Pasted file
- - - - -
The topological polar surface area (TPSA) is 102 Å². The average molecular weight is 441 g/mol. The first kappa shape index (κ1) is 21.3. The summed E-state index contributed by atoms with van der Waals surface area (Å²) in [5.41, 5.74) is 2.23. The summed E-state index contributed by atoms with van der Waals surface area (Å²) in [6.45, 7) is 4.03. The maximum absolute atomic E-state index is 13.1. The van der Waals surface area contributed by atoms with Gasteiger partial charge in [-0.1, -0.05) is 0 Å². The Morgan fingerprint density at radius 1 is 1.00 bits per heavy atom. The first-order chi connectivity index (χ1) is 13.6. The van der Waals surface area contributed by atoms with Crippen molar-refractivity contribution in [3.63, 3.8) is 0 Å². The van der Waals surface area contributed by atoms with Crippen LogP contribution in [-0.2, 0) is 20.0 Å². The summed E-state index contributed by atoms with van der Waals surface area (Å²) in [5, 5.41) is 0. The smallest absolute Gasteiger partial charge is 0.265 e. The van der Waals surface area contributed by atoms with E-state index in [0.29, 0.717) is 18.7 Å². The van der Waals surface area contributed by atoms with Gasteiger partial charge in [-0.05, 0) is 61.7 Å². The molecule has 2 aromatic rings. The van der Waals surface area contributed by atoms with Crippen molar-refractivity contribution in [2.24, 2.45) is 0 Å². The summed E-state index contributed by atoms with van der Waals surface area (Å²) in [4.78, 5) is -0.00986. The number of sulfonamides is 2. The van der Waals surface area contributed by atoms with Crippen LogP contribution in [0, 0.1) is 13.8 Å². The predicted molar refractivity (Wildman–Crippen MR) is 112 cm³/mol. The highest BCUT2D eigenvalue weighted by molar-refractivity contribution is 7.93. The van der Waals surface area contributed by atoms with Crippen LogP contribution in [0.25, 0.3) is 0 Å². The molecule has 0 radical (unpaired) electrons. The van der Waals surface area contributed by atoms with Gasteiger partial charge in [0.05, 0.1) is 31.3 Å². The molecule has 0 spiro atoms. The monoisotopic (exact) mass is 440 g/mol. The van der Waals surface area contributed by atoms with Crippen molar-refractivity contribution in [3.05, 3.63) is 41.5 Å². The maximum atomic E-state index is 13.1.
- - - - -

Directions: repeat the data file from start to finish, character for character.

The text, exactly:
The topological polar surface area (TPSA) is 102 Å². The average molecular weight is 441 g/mol. The first kappa shape index (κ1) is 21.3. The summed E-state index contributed by atoms with van der Waals surface area (Å²) in [5.41, 5.74) is 2.23. The summed E-state index contributed by atoms with van der Waals surface area (Å²) in [6.45, 7) is 4.03. The maximum absolute atomic E-state index is 13.1. The van der Waals surface area contributed by atoms with Gasteiger partial charge in [-0.1, -0.05) is 0 Å². The Morgan fingerprint density at radius 1 is 1.00 bits per heavy atom. The first-order chi connectivity index (χ1) is 13.6. The van der Waals surface area contributed by atoms with Crippen molar-refractivity contribution in [3.63, 3.8) is 0 Å². The van der Waals surface area contributed by atoms with Crippen LogP contribution in [-0.2, 0) is 20.0 Å². The summed E-state index contributed by atoms with van der Waals surface area (Å²) in [5, 5.41) is 0. The smallest absolute Gasteiger partial charge is 0.265 e. The van der Waals surface area contributed by atoms with E-state index in [0.29, 0.717) is 18.7 Å². The van der Waals surface area contributed by atoms with Gasteiger partial charge in [-0.05, 0) is 61.7 Å². The molecule has 2 aromatic rings. The van der Waals surface area contributed by atoms with Crippen molar-refractivity contribution in [2.24, 2.45) is 0 Å². The summed E-state index contributed by atoms with van der Waals surface area (Å²) in [4.78, 5) is -0.00986. The number of sulfonamides is 2. The van der Waals surface area contributed by atoms with Crippen LogP contribution in [0, 0.1) is 13.8 Å². The predicted molar refractivity (Wildman–Crippen MR) is 112 cm³/mol. The highest BCUT2D eigenvalue weighted by molar-refractivity contribution is 7.93. The van der Waals surface area contributed by atoms with Crippen LogP contribution in [0.25, 0.3) is 0 Å². The molecule has 0 radical (unpaired) electrons. The van der Waals surface area contributed by atoms with Gasteiger partial charge in [0.05, 0.1) is 31.3 Å². The molecule has 0 spiro atoms. The monoisotopic (exact) mass is 440 g/mol. The van der Waals surface area contributed by atoms with Crippen molar-refractivity contribution in [3.05, 3.63) is 41.5 Å². The maximum atomic E-state index is 13.1.